When operational issues within the Nikiski Fire Department brought Battalion Chief Doug Nightingale before Borough Mayor John Williams last fall, he offered to resign if it would help fix the problem. A 30-year veteran of the department, when the mayor asked for resignations from him, Assistant Chief Warren Isham and Chief Fred Swen, Nightingale just followed through on his offer.
“I’ve got no axes to grind,” said Nightingale, who turned his resignation in last Thursday. “I was right at the point where I was ready to retire anyway. At this point the little nudge is a very welcome thing and I’m happy to be retired.”
Issues arose when Swen entered the department that affected employee morale, training and recruitment, Nightingale said. After a meeting with Williams, the mayor asked the board of directors to interview all fire department employees to determine the best course of action.
“The overwhelming consensus among the employees (was that) the chief didn’t understand the operation of our department, and that as a civil servant, he was attempting to integrate previous policies of the civil service end of the operation of our department, which didn’t fit there,” Nightingale said,
Things like not knowing employees’ names or schedules affected daily operation of the department and left Nightingale, who, as battalion chief, is also a shift manager, guessing as to who was supposed to show up for work on any given day.
“It was a constant surprise to me on a daily basis who was going to be there and what was going on,” he said. “When you’re a seniored administration, you believe information is going to flow to you as well as from you. When it doesn’t, it makes things hard.”
Swen and Isham weren’t available for comment.
Mark Cialek, president of the Nikiski Fire Department Board of Directors, said the board is satisfied with Swen’s job performance, but the department needed to “move in a different direction.”
“The administration was not feeling like they were doing what needed to be done as far as what was going on in the department,” Cialek said. He added that although last fall’s series of employee interviews indirectly fueled the decision to ask for Swen’s resignation, it wasn’t personally motivated. “It was for the good of the department. It was a management-type decision.”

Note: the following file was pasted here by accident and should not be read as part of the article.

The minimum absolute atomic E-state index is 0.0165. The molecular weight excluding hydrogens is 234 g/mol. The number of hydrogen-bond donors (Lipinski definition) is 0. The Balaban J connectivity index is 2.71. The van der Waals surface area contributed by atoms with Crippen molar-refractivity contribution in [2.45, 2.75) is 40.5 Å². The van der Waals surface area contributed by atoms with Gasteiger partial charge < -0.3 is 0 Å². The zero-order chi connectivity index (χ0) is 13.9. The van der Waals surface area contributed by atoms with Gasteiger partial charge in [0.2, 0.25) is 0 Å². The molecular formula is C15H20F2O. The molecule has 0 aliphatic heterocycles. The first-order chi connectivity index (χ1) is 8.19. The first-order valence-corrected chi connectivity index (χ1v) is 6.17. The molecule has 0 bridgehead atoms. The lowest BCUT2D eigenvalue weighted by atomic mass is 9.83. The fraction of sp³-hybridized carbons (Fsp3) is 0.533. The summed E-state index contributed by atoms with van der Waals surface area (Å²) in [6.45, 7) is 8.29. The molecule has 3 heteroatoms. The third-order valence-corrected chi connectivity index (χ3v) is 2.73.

According to the minutes from the Feb. 7 board of director’s meeting, Cialek reported that though the board felt emergency service wasn’t adversely affected, employee interviews did reveal an overall dissatisfaction with the way Swen and his administrators did their job. The minutes read: “It is the consensus of this board that the Nikiski Fire Service Area administrative personnel have neglected their duty in providing direction for this department on all levels, which has subsequently affected morale and day to day operations of the Nikiski Fire Service Area.”
Nightingale speculates that the reason he was asked to resign was because he was more vocal about the issues than other employees.
“I was selected to be the spokesperson for the department,” he said. “Everybody came to me and I was the loud voice that said things aren’t right, and the loud voice gets noticed.”
Cialek said department service wouldn’t suffer even though Swen and two of his top chiefs are gone. When Swen handed his resignation in Monday morning, former Nikiski Chief Dan Gregory took over and will be acting chief until a replacement is found, and the mayor was able to fill the other two vacant positions with existing personnel.
“It was a plus for the mayor to do it as smoothly as possible,” said Tim Navarre, the mayor’s chief of staff. “There’s no disruption in the force or in the capabilities of the department.”
Both Navarre and Cialek said Swen, Nightingale and Isham were welcome to apply for other jobs in the borough.
“(There’s) nothing underneath that wouldn’t allow them to be eligible for hire,” Navarre said. “It was a change in leadership. (The) board and mayor concurred that it was in the best interests of the department to hire a new chief and to make some changes to the personnel.”
It’s unlikely that Nightingale will apply for a borough job anytime soon.
“(I’m going on) a six-week ride on my Harley,” he said. “(I’m) going to ride down to Austin, Texas, do a little country-western dancing, catch the rally in Sturgis and visit friends and family in Minnesota.”
Jessica Cejnar can be reached email@example.com.
Peninsula Clarion ©2014. All Rights Reserved.